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This week’s post is written especially for those who are making writing with their students and eager to elevate the quality of what writers build, before they help them transition to print. What do I mean by MAKING writing? Well, this is what I mean.  And why would we do this, anyway? I offer some brief thoughts on this here. —————————————————————————————————————————– If you’ve been experimenting with making inside of your own writing workshop or classroom,…

“But how is that writing?” he asked, and I got it. I get it. This doesn’t look like writing, does it? And his question is one we should all be asking, make writing friends. In recent weeks, I’ve explored why we might want to use loose parts in our writing workshops and classrooms. I’ve also shared a bit about how. I haven’t blogged about transitioning makers to print, though. This post is for those of…

If you’ve been hanging out in the Building Better Writers Facebook group this month, then you know that I’ve been sharing daily posts intended to help teachers of all grade and experience levels design a beautiful narrative writing experience for their students.  Each day, I’ve shared unit plans, mini-lesson ideas, mentor text ideas, and professional resources worth contemplating.  I’ve also started conversations about equity.  Join us if you haven’t, and let me know how I…

When I was a fellow in Communities for Learning, Leading Lasting Change, I learned a great deal about seeking representation. “Who will be most affected by the shift you’re making?” I was asked. “How do you plan to assess their needs and interests and include them in the planning?” These questions came back to me as I began planning to plan a new standards based grading and reporting initiative a few months ago, and they…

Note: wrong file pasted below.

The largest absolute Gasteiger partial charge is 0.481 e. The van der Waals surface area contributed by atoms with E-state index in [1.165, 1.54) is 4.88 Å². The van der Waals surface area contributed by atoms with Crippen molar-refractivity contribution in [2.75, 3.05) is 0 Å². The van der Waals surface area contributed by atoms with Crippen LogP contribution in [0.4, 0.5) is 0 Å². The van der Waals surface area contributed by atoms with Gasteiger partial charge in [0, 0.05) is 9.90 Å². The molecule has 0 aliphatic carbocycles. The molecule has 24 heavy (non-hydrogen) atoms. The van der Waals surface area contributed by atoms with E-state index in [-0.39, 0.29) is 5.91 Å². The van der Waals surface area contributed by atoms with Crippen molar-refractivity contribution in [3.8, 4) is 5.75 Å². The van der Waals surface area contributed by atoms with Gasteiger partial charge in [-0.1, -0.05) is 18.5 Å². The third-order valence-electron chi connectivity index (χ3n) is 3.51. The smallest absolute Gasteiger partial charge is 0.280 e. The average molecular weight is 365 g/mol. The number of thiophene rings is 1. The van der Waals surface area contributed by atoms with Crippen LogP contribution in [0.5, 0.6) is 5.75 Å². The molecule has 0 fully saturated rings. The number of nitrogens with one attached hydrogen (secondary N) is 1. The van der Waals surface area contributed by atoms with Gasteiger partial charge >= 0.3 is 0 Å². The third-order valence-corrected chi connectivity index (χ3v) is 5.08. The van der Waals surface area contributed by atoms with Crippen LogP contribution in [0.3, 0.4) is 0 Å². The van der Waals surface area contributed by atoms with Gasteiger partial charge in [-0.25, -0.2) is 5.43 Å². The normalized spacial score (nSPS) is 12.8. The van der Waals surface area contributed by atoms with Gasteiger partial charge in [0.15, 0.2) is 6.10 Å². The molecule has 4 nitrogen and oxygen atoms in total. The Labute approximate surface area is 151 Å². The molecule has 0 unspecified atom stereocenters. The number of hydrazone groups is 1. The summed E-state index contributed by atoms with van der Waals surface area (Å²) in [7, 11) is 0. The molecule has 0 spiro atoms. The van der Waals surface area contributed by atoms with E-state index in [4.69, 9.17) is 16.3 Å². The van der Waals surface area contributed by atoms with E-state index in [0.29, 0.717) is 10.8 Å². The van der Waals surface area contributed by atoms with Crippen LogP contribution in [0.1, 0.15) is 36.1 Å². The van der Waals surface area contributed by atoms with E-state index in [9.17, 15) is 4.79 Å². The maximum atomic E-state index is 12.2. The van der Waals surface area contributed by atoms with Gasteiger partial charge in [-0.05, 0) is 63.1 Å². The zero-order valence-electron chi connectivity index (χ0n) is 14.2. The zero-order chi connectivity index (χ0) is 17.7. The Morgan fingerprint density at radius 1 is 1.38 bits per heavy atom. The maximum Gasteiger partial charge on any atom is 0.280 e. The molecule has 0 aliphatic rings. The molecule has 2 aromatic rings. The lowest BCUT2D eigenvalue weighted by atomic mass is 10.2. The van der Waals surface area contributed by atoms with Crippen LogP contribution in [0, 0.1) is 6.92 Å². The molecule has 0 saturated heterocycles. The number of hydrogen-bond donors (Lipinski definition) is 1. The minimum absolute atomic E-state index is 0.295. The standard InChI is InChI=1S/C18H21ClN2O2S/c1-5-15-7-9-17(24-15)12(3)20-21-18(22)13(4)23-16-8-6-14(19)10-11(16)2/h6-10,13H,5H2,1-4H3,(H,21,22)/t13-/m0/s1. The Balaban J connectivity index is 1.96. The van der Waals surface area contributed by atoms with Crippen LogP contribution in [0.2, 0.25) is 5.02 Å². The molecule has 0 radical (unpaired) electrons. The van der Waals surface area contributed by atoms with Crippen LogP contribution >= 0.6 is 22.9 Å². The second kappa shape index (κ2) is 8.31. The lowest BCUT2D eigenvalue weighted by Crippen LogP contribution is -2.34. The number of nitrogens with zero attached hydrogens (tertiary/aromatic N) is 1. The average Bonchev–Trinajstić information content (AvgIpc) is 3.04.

Over the last ten years, I’ve facilitated district-wide shifts to standards based grading numerous times. As I prepare to begin again in a new-to-me school district, the memories of those professional experiences aren’t the ones rising to the top of my consciousness, though. I’m thinking about how standards based grading helped me parent better. I actually wrote a tiny bit about that on this blog, way back when. My daughter Nina was in fifth grade. She…

Two weeks ago, I invited writing teachers far and wide to share their biggest workshop dilemmas with me! Okay, if I’m being honest, I asked a bunch of people who recently read Make Writing to share their biggest workshop dilemmas with me. BUT! They did not disappoint! I also think that their responses will leave some of you nodding your weary heads. “My mini-lessons go too long,” many told me. “My feedback is mess,”…

Schools have become increasingly skilled at gathering data about learners–particularly quantitative data in the form of standardized and local test scores. But these data often fail to communicate the most essential information that teachers need in order to serve students well. These data help us develop hunches about what students struggle with. They don’t really help us understand why, though. This is why story matters. More than tools to engage listeners, story teaches all of us…

This post is my fifth and last in a series about organizational story writing.  In the first post, I described the form and spoke about why organizational story writing matters.  In the second post, I shared my approach for facilitating a listening session.  The third post defined story writing as more than a mere marketing tool. It’s a process that leads to individual growth and organizational improvement.  The fourth post focused on the importance of…

This post is the fourth in a series on organizational story writing: The first post defined why organizational story writing matters. The second included the interest survey and listening session protocol that I use with new clients during the pre-writing phase of the work. My third post framed story writing as a learning opportunity that can inspire improved leadership and organizational growth.  Each of these posts includes links out to other helpful resources and tools…

This post is the third in my organizational story writing series. In the first post, I defined the form and shared ten reasons why organizational story writing matters.  Then, I introduced a current client, Jackie James Creedon, in my second post. Here, I included the interest survey that I ask most clients to complete ahead of our work as well as the approach and tools that I use when conducting my initial listening session. These first meetings…